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Full text of "The Fate Of Man In The Modern World"

DEHUMANIZATION                         63

It may be said in passing, that the other
nations of Europe who consider themselves more
healthy and sane, have little right to pass judg-
ment upon the Germans, since international
policies, the Treaty of Versailles, the self-seeking
of each nation under the guise of the best interests
of Europe—all these are much to blame for the
unfortunate state of the German people to-day.
It must also be noted that in spite of their
thoroughly unhealthy nature, both Fascism and
Naziism contain some positive values. Among
such we may note the sound criticism of formal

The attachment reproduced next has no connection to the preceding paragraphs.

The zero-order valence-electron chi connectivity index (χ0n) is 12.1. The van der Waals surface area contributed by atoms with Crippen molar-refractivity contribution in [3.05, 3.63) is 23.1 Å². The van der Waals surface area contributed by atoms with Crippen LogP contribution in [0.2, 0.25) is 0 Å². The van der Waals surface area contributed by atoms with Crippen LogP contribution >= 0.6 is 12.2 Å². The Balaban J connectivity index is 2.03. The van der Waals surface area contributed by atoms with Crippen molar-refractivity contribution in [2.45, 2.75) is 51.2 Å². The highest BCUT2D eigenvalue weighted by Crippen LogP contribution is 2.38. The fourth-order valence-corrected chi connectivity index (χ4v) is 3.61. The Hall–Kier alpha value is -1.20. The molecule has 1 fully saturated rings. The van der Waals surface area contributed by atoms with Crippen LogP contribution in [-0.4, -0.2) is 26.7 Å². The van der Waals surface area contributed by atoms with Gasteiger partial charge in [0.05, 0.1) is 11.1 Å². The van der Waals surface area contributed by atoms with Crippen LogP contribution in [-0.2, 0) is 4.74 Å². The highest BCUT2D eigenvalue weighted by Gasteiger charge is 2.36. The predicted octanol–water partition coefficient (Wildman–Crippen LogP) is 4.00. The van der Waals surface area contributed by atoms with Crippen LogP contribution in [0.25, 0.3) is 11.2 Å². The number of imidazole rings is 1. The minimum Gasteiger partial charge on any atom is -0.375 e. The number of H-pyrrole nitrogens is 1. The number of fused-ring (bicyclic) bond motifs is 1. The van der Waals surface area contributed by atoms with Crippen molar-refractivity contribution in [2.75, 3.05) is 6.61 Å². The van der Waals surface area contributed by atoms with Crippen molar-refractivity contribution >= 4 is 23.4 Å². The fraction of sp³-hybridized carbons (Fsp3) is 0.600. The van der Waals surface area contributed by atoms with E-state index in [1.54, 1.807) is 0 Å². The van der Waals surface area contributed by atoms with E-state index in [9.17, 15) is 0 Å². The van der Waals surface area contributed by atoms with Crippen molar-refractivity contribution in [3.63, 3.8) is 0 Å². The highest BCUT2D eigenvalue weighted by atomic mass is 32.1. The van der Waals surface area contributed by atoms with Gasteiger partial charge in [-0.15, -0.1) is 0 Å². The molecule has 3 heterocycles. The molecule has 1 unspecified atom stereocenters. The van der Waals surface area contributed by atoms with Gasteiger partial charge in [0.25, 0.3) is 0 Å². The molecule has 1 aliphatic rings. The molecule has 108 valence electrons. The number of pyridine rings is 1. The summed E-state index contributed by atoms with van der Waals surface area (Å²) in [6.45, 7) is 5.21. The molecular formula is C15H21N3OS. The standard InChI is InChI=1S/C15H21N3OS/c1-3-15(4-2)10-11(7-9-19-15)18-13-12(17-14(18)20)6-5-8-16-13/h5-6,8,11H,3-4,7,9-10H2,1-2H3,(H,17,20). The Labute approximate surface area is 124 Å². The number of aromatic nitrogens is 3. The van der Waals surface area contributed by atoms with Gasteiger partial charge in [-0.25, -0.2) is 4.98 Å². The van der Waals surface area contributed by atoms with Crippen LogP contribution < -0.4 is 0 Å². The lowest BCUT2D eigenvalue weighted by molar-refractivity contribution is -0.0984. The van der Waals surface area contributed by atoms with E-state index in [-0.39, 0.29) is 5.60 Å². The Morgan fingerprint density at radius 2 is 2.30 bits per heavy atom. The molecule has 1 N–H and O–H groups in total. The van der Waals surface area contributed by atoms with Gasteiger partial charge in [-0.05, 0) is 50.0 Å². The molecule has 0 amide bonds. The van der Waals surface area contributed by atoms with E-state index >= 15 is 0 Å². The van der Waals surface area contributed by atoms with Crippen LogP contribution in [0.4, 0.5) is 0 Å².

political democracy which is living through a
mortal crisis, in the desire to set up a real cor-
porative or syndical representation, truly repre-
senting the economic and professional interests
of the people, in the elimination of party conflicts
and even in the necessity of a powerful authority
for social reform or the appeal to direct action
arising from popular life, as contrasted with the
indirect action presented in a fictitious party
representation in the sphere of parliament. This
is a transition from formal social realism. That
old socialist, Mussolini, who now cannot bear
the sound of the word, is nevertheless at present
engaged in working out a very radical socialist
programme, and will probably see it realized.
The Socialism of the Nazis is much less certain,
in spite of their retention of the word. This